Shiro wrenched his thoughts away from the danger zone like he’d done a thousand times before, repainting the boundaries between friendship and a deep-seated crush that he’d been nursing since he and Keith were in the Garrison together. He’d thought that after all these years, the lingering embers would burn themselves out, but all it took was Keith’s wicked, smug smile or the sound of his laughter when his walls were down for it to flare up again. It didn’t help that Keith drove away the unsuitables by pretending that he was Shiro’s boyfriend, complete with the feigned public displays of affection.

He didn’t want to admit to himself that he agreed to these find-Shiro-a-date nights more for Keith than for actually finding a new relationship. It was dishonest and underhanded. He should definitely stop… right after tonight.

Shiro had no reason to keep Keith so close. He still held his hand all the way out of the club.

They found themselves at Doodlebugs, a twenty-four hour breakfast place that they’d been visiting at three in the morning for as long as they’d known each other. Shiro remembered dragging Keith out when exams felt more like monsters than bits of paper, and Keith returned the favor whenever Shiro fell asleep in front of a report he needed done before dawn. There’d been five separate birthday celebrations, and one fateful evening, after a party that went on for too long, Shiro had fallen asleep in the staff bathroom. He was sure someone still had pictures.

They knew the waitress on duty had three cats and three times as many grandkids, and she knew both their orders before they sat down. They found a seat in the back, and Shiro hid a grin when Keith didn’t say anything as he squished into the booth beside him, vinyl seats squeaking when he moved. An extra fluffy pile of pancakes had his name on it, and Shiro wondered if Keith wouldn’t mind a few shakes to go with it.

“Are bars the only place we can go?”

And just like that, Shiro’s bubble popped. Right. This again.

“Not you, too,” he groaned, reaching for the toothpick dispenser, just looking for something to do with his hands. “I promise I won’t die alone tomorrow or adopt cats. I’m just looking for the right person.”

And if Shiro was honest, the right person was already right beside him. It just never worked out right.

They’d met in college, but it felt like they’d known each other their whole lives. Keith had turned heads from the get-go, a cadet with too much skill and a too sharp tongue. He had a sense of humor that was as dry as it was biting, but his biggest problem was that he cared too much about people who didn’t care enough. People called him prickly because they couldn’t see past his bluntness, but once Shiro had fallen into his orbit, he’d never wanted to leave. Respect turned to admiration, and then something more. Shiro couldn’t remember a time he’d known Keith without feeling this way. The timing had never been right. Shiro had been an upperclassman, and any advance felt like he’d be taking advantage. Then he’d landed a position on the Kerberos mission right out of graduation, and he’d spent the long months in space psyching himself up for the chance to tell Keith everything only to find that Keith was dating someone when he returned. Then Keith was chosen for the first manned extrasolar flight, and the list went on and on. Whoever Shiro ended up dating would have a lot to measure up to, and that just didn’t seem fair. So maybe he was going to end up alone with only the company of a dozen cats to keep him warm, and maybe he was only going through the motions to keep his friends from worrying.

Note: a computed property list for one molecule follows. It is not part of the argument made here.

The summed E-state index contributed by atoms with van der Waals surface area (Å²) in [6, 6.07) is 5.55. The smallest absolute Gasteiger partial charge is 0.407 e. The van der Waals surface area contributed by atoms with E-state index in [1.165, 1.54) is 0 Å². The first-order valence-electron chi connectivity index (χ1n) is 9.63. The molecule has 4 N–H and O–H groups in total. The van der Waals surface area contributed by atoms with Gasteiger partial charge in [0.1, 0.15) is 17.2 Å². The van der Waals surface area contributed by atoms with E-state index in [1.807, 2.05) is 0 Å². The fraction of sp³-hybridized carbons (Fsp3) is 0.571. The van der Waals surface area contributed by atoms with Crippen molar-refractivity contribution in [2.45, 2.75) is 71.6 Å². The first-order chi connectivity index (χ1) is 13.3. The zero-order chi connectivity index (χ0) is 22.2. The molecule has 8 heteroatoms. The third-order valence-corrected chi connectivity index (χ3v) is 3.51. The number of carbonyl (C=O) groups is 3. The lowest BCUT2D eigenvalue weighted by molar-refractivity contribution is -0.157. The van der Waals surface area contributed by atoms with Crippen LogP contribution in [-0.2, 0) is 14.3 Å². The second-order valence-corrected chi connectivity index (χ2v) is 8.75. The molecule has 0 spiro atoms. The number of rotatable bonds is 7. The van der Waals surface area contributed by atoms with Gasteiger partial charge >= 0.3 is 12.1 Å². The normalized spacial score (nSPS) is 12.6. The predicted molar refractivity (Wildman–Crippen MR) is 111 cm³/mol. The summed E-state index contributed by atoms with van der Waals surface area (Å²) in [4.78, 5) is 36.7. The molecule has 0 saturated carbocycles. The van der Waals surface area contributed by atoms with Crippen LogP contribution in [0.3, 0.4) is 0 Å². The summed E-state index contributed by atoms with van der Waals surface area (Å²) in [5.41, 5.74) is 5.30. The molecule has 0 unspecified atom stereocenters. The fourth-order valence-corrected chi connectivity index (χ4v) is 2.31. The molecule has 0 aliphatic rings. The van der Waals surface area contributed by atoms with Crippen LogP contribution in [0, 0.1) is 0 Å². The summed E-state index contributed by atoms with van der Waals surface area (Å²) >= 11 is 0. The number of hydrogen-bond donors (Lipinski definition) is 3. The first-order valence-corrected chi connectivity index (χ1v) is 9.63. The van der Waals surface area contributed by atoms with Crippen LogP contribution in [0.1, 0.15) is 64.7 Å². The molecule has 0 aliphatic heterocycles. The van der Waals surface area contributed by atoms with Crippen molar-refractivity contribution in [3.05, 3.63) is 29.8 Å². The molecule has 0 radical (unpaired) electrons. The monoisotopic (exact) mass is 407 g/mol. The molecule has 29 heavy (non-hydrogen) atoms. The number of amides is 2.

It was a good thing Shiro didn’t feel like being honest.

Keith wrinkled his nose. “That’s not what I meant. I meant, maybe we can go somewhere the music isn’t shit, and the tables aren’t sticky, and you can just tell Pidge you tried.”

“I don’t mind the tables and the music.” Shiro laughed, sticking one finger to old maple syrup stains to demonstrate. “It’s more about the company. You think there’s something weird that I just keep attracting the same kind of person?”

“The loser guy on business looking to pick up some young guy before going home to his wife? Nah, that’s their problem.” Keith was always quick to leap to his defense and Shiro smiled.

“Somedays, I’m just about ready for them to stick me in some shuttle and launch me back to Kerberos. Don’t tell Pidge.” Shiro paused. “Or any of them. I know they’re just trying to help.”

“They should stop pushing so much.” Keith huffed irritably, not caring how good everyone else’s intentions were. His mood brightened considerably when the waitress set two heavy plates of sympathy pancakes down in front of them. Keith stuffed his mouth full, realizing it was much harder to glower when he couldn’t swallow. Meanwhile, Shiro took his time to carefully drizzle maple syrup over each layer, making sure it soaked through.

“They’re just worried, it’s what friends do. I can’t even say they’re wrong, I know I work too much sometimes.” Shiro chewed thoughtfully on his comfort food while Keith sputtered.

“That’s because you’re trying to get back into the pilot program. They know how hard you’re working!” After Shiro had lost his arm and his medical qualification to pilot a Garrison mission, he’d thrown himself into training, trying to find ways to compensate with his prosthetic. His times were still off, but Keith had been training with him just like they’d used to back in the Garrison when Shiro had been the one mentoring a young, hotheaded pilot with too much skill and no patience.